Grapevine: EPA to monitor your showers at hotels?

Now some fresh pickings from the Political Grapevine...

Behind Closed Doors

Some things are private, right?

Like what you do inside the bathroom of your own hotel room?

Not if the EPA has its way.

The Environmental Protection Agency (EPA) wants hotels to start monitoring how long you spend in the shower.


The agency is in the process of creating a device to track how much water you use.

Then it wants you to use that data to convince you to clean up quicker.

Quote -- "Hotels consume a significant amount of water..." the grant to the University of Tulsa states, "...This device will wirelessly transmit hotel guest water usage data to a central hotel accounting system."

From there the data can be sent to your smartphone -- a report card of sorts -- for how responsibly you showered.

Not Just For People Anymore

A Nevada lawmaker thinks medical marijuana should not be limited to just human consumption.

Democratic State Senator Tick Segerblom is proposing a bill to legalize pot prescriptions for pets.

The measure would allow owners whose dog, cat, bird or other companion has a chronic ailment to buy the drug for their animal if the vet says it could help them.

Segerblom says he's worried some animals might experience side effects, but -- quote -- "you don't know until you try."

Cautionary Tale

And, finally, a cautionary tale for those of you who run your office March Madness pools.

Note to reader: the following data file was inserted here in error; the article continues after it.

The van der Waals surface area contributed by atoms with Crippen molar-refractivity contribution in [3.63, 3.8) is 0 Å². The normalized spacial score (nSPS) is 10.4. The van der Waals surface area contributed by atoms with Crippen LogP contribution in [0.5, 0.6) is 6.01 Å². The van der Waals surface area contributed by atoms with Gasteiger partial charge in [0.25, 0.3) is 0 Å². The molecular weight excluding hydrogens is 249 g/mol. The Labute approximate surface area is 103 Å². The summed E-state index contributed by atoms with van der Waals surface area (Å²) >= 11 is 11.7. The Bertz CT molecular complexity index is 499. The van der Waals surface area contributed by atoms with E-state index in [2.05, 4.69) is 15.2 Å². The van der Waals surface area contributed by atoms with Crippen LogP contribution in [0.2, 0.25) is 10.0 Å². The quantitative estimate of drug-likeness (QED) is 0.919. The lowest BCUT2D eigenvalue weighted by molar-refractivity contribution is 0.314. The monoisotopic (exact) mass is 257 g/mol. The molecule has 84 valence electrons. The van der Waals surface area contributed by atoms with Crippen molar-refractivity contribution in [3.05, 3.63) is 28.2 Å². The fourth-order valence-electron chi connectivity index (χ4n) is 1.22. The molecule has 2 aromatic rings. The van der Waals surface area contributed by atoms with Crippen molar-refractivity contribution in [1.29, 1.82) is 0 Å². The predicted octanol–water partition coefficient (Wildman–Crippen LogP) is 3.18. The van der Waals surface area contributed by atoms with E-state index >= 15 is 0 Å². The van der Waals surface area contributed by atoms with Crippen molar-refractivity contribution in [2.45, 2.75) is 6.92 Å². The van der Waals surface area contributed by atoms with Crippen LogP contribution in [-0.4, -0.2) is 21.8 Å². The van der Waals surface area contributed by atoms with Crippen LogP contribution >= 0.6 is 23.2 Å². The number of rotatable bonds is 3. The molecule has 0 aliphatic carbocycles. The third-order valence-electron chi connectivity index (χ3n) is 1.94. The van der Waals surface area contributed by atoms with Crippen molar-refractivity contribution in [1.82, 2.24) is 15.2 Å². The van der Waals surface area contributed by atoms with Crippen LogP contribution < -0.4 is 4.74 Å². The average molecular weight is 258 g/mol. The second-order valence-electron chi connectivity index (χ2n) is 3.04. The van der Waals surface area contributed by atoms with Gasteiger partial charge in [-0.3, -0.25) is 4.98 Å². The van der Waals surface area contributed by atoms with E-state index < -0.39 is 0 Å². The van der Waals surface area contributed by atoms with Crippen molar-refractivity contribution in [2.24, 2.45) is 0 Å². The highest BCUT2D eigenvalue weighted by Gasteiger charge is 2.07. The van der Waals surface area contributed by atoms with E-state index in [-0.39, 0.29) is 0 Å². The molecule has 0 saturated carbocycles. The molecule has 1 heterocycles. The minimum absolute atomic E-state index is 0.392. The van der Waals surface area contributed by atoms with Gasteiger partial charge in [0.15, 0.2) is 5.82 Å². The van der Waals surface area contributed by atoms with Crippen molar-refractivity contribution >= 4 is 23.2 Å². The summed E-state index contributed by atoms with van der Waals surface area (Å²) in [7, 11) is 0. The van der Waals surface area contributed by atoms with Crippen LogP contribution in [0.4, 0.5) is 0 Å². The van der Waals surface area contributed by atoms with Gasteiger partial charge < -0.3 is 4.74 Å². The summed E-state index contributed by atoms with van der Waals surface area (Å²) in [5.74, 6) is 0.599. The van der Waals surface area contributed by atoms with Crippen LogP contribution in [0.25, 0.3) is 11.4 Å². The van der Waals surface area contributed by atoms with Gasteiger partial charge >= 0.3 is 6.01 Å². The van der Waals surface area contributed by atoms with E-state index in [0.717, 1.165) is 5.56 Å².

What started out as a fun and friendly wager with his colleagues ended up ruining a New Jersey man's life.

John Bovery started running a football pool at his Wall Street firm back in 1990.

It quickly spread to basketball and exploded to include 8,000 participants with $837,000 at stake.

It all went downhill when a reputed mobster, whom Bovery had never met, won $90,000 and when that check was cashed, the feds came calling.

They tore Bovery's home apart, handcuffed him and questioned him about his ties to the Genovese Crime Family.

He was also in legal trouble since betting pools are technically against the law and Bovery had started making a profit.

He served a 25-day jail sentence, now he can't get a job.

The Feds seized all the money in the pool along with Bovery's life savings.

He says he never knowingly broke the law and he is appealing.